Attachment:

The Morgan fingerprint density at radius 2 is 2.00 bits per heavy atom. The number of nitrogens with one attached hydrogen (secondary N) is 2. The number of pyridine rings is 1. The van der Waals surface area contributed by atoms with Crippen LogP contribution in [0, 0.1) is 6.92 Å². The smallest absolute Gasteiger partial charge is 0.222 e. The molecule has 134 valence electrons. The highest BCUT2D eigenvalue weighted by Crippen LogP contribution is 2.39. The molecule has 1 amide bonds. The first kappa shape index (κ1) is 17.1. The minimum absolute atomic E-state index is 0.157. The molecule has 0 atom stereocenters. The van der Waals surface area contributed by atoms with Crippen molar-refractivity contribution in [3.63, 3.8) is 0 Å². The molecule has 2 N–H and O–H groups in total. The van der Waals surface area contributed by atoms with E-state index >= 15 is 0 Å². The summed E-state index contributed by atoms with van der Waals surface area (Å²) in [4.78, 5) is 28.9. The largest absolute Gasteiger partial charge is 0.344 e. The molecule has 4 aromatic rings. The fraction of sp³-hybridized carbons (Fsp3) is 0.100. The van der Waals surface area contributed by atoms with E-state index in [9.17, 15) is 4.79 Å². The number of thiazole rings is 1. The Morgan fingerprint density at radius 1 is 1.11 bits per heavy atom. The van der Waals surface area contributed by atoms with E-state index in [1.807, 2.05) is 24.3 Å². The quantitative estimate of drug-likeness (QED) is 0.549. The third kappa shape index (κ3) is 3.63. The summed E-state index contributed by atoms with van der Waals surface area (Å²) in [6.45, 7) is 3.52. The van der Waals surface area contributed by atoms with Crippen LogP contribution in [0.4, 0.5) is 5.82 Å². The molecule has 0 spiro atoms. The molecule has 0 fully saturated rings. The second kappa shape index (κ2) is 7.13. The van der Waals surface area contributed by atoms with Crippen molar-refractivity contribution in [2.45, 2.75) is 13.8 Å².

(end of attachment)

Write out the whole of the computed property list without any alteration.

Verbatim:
The Morgan fingerprint density at radius 2 is 2.00 bits per heavy atom. The number of nitrogens with one attached hydrogen (secondary N) is 2. The number of pyridine rings is 1. The van der Waals surface area contributed by atoms with Crippen LogP contribution in [0, 0.1) is 6.92 Å². The smallest absolute Gasteiger partial charge is 0.222 e. The molecule has 134 valence electrons. The highest BCUT2D eigenvalue weighted by Crippen LogP contribution is 2.39. The molecule has 1 amide bonds. The first kappa shape index (κ1) is 17.1. The minimum absolute atomic E-state index is 0.157. The molecule has 0 atom stereocenters. The van der Waals surface area contributed by atoms with Crippen molar-refractivity contribution in [3.63, 3.8) is 0 Å². The molecule has 2 N–H and O–H groups in total. The van der Waals surface area contributed by atoms with E-state index >= 15 is 0 Å². The summed E-state index contributed by atoms with van der Waals surface area (Å²) in [4.78, 5) is 28.9. The largest absolute Gasteiger partial charge is 0.344 e. The molecule has 4 aromatic rings. The fraction of sp³-hybridized carbons (Fsp3) is 0.100. The van der Waals surface area contributed by atoms with E-state index in [9.17, 15) is 4.79 Å². The number of thiazole rings is 1. The Morgan fingerprint density at radius 1 is 1.11 bits per heavy atom. The van der Waals surface area contributed by atoms with E-state index in [1.807, 2.05) is 24.3 Å². The quantitative estimate of drug-likeness (QED) is 0.549. The third kappa shape index (κ3) is 3.63. The summed E-state index contributed by atoms with van der Waals surface area (Å²) in [6.45, 7) is 3.52. The van der Waals surface area contributed by atoms with Crippen LogP contribution in [0.4, 0.5) is 5.82 Å². The molecule has 0 spiro atoms. The molecule has 0 fully saturated rings. The second kappa shape index (κ2) is 7.13. The van der Waals surface area contributed by atoms with Crippen molar-refractivity contribution in [2.45, 2.75) is 13.8 Å².